You’ll find the design of this prototype skin sensor out of University of California, San Diego either endearingly goofy or just scary. This paper ‘tattoo’ is actually a solid-contact ion-selective electrode (ISE) made using standard screen printing techniques finished with an electropolymerization process on commercially available transfer tattoo paper. The two ‘eyes’ are actually electrodes which measure perspiration on the skin’s surface to determine stress-related changes in pH and clues to metabolic diseases such as Addison’s, or more simply fatigue or dehydration. The tattoo sticks to even wet skin. It can also measure sodium, potassium and magnesium with different sensing materials. There’s great potential for this not only in sports, but also in assisted living and rehabs where one of the most serious conditions is gradual, invisible dehydration of residents. Tattoo-based medical sensor puts a happy face on detecting metabolic problems (GizMag) Happy face tattoo does serious work (University of Toronto release)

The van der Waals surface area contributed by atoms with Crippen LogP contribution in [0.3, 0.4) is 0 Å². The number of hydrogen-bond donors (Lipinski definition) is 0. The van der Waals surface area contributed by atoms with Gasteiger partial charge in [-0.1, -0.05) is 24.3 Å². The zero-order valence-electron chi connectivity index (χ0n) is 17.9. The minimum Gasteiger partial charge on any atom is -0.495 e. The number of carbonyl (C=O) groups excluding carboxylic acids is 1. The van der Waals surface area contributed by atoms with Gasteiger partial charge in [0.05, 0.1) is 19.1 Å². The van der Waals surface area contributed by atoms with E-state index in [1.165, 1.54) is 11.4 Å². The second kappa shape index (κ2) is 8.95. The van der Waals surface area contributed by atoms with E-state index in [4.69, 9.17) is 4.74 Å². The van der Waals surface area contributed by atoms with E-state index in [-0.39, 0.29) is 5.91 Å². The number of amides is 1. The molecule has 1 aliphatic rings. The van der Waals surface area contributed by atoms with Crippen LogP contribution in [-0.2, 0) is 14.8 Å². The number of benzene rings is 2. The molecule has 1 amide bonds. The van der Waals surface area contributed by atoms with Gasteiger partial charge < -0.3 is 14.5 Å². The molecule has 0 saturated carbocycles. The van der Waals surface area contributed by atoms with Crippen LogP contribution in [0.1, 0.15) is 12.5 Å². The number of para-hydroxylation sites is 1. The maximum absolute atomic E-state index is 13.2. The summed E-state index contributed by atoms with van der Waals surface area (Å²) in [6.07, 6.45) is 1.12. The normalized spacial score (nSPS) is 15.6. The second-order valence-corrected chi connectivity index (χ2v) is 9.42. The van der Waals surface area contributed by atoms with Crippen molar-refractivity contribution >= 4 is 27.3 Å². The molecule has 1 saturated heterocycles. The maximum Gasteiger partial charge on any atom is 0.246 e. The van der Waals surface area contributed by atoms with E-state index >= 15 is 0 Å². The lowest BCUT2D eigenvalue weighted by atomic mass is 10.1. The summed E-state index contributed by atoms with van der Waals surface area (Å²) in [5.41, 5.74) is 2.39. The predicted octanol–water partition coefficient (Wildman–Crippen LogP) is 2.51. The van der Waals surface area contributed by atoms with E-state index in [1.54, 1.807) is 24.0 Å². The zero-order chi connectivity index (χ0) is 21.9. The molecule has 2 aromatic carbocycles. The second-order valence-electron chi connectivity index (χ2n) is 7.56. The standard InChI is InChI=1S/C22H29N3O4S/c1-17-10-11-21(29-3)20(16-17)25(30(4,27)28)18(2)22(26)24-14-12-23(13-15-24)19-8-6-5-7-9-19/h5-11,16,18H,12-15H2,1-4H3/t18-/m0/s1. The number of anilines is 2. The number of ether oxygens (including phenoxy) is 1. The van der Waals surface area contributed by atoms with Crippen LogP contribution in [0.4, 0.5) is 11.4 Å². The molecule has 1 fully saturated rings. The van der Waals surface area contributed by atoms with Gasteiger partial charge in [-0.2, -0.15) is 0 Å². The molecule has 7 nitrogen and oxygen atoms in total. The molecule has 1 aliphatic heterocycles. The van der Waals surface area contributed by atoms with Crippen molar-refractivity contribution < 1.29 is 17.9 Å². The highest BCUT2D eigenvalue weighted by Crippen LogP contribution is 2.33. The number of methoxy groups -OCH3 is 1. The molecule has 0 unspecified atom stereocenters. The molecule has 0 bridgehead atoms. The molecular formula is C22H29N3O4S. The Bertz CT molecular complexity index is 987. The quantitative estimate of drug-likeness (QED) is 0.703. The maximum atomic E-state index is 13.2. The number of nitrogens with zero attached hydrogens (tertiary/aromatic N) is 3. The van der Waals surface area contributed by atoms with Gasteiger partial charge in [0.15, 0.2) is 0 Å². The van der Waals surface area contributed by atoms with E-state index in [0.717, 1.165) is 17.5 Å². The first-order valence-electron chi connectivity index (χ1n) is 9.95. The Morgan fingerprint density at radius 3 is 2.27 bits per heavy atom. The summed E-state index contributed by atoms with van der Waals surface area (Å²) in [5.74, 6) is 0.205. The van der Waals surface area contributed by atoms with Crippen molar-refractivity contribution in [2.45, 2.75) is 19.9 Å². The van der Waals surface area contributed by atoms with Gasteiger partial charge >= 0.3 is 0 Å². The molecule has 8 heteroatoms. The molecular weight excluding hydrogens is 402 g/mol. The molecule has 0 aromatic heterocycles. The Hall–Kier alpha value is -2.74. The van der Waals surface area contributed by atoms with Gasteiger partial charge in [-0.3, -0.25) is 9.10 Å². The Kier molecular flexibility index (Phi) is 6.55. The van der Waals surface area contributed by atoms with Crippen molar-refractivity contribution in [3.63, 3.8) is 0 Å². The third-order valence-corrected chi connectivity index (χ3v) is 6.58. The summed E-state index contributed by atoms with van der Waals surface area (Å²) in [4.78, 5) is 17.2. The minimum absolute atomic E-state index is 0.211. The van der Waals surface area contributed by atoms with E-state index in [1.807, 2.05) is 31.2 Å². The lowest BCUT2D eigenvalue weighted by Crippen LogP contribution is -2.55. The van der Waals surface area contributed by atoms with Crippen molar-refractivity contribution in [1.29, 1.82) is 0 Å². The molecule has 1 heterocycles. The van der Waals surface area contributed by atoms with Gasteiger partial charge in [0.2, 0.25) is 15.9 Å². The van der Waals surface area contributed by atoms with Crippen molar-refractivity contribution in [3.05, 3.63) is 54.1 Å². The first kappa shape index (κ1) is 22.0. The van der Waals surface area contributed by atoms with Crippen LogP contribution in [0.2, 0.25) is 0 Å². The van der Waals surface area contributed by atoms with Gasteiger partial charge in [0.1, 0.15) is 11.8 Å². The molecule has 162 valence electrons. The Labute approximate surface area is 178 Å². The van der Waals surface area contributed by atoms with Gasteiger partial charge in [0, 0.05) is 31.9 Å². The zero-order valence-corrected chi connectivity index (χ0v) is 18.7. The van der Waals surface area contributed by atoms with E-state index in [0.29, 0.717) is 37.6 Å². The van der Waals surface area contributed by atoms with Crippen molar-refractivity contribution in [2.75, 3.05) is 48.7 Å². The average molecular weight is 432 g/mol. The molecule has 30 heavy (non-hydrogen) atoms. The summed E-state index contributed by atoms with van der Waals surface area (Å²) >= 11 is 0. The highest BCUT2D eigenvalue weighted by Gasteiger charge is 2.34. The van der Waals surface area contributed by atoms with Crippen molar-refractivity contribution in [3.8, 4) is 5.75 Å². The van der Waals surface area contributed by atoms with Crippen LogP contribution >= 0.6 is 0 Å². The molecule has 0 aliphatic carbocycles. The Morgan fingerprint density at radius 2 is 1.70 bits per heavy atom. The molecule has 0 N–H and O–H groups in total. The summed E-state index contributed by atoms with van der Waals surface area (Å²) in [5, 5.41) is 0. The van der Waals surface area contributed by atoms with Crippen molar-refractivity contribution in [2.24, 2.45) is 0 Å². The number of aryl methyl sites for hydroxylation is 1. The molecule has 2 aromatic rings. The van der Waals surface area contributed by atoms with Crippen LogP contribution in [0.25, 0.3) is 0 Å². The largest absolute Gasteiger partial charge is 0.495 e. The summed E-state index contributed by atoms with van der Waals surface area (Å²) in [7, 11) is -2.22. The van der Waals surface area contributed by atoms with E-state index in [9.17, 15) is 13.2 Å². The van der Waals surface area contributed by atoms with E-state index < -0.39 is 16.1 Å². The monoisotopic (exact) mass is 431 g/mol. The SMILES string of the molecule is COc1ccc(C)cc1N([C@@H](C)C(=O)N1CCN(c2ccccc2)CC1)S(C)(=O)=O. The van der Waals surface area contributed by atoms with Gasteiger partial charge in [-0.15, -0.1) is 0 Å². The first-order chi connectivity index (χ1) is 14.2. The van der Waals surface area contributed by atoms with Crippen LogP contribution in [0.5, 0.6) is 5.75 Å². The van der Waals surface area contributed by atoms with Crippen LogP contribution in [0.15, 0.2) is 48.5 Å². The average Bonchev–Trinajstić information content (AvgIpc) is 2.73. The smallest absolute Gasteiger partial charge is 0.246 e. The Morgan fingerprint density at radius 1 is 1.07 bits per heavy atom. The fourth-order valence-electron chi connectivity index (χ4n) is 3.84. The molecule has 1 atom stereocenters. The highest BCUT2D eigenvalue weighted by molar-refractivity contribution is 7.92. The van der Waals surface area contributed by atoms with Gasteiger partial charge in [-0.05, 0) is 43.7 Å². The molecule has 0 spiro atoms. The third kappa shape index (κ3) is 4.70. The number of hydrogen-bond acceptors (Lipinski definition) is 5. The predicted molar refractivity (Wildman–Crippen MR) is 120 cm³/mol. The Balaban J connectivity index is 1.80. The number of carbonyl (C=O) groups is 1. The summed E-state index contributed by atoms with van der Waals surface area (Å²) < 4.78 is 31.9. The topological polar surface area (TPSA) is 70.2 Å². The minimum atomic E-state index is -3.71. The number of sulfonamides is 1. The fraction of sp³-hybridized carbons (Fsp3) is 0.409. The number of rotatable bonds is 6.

David Shaywitz, co-founder of the Boston-based Center for Assessment Technology and Continuous Health (CATCH) and advocate for humanism in digital health [TA 6 Nov], surprises in his Forbes picks for digital health company, person and book of 2012. First, the company: the EHR that dominates large hospital systems, Epic. Why? It may be awful and the bane of M.D.s, but the hospital system gets basic connectivity that chains together the bits, in a proprietary way, delivered with ‘flawless implementation’–the kind of customer services that holds every hand in MIS and HIT until the boo-boo is better. In other words, they delight the buyer. (Your marketing lesson for today.) Second, for person, none other than The Gimlet Eye’s circular bête noire Vinod Khosla. Shaywitz is this-n-that about the man, believing Khosla underestimates the human factors in medicine while agreeing with him on how behind healthcare is in capturing and using basic data, much less integrating more advanced data produced by monitoring. Editor Donna and the Eye take a dimmer view, believing that much of Khosla’s ‘disruption’ is to gain notice for (OK, hype) his investments such as AliveCor’s iPhone case heart monitor (just receiving FDA Class II clearance), cellphone microscope Cellscope and data collection/platforming Ginger.io (leading $6.5 MM in series A funding). Finally, Shaywitz’s pick for book of the year is”Why Nobody Believes The Numbers,” by Al Lewis. Disease management takes longer, saves less, has difficulty in achieving any ROI but can work out best for the patient in the long run, if we ever get there. But didn’t we know that already? Forbes article